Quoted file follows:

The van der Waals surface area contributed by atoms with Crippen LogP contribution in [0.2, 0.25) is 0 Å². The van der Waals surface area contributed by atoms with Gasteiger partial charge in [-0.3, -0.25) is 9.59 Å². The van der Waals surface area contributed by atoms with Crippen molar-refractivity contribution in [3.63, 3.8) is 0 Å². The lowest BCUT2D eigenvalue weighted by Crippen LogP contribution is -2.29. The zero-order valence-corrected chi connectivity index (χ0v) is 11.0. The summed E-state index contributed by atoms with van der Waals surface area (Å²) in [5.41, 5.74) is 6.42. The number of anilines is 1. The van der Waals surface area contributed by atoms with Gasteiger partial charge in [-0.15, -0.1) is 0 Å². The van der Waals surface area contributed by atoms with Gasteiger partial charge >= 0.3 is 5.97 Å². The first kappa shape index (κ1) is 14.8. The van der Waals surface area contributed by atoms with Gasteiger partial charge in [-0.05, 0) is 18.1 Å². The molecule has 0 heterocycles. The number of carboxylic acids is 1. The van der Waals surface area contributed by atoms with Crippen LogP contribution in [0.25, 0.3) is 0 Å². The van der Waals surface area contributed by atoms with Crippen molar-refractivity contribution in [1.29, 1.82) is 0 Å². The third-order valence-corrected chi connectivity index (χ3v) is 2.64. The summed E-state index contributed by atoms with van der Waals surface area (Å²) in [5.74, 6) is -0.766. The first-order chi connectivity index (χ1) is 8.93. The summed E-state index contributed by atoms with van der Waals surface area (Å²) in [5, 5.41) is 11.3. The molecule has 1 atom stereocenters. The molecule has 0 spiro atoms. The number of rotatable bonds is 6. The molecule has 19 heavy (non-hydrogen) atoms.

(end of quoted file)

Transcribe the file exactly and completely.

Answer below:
The van der Waals surface area contributed by atoms with Crippen LogP contribution in [0.2, 0.25) is 0 Å². The van der Waals surface area contributed by atoms with Gasteiger partial charge in [-0.3, -0.25) is 9.59 Å². The van der Waals surface area contributed by atoms with Crippen molar-refractivity contribution in [3.63, 3.8) is 0 Å². The lowest BCUT2D eigenvalue weighted by Crippen LogP contribution is -2.29. The zero-order valence-corrected chi connectivity index (χ0v) is 11.0. The summed E-state index contributed by atoms with van der Waals surface area (Å²) in [5.41, 5.74) is 6.42. The number of anilines is 1. The van der Waals surface area contributed by atoms with Gasteiger partial charge in [-0.15, -0.1) is 0 Å². The van der Waals surface area contributed by atoms with Gasteiger partial charge >= 0.3 is 5.97 Å². The first kappa shape index (κ1) is 14.8. The van der Waals surface area contributed by atoms with Gasteiger partial charge in [-0.05, 0) is 18.1 Å². The molecule has 0 heterocycles. The number of carboxylic acids is 1. The van der Waals surface area contributed by atoms with Crippen LogP contribution in [0.25, 0.3) is 0 Å². The van der Waals surface area contributed by atoms with Crippen molar-refractivity contribution in [1.29, 1.82) is 0 Å². The third-order valence-corrected chi connectivity index (χ3v) is 2.64. The summed E-state index contributed by atoms with van der Waals surface area (Å²) in [5.74, 6) is -0.766. The first-order chi connectivity index (χ1) is 8.93. The summed E-state index contributed by atoms with van der Waals surface area (Å²) in [5, 5.41) is 11.3. The molecule has 1 atom stereocenters. The molecule has 0 spiro atoms. The number of rotatable bonds is 6. The molecule has 19 heavy (non-hydrogen) atoms.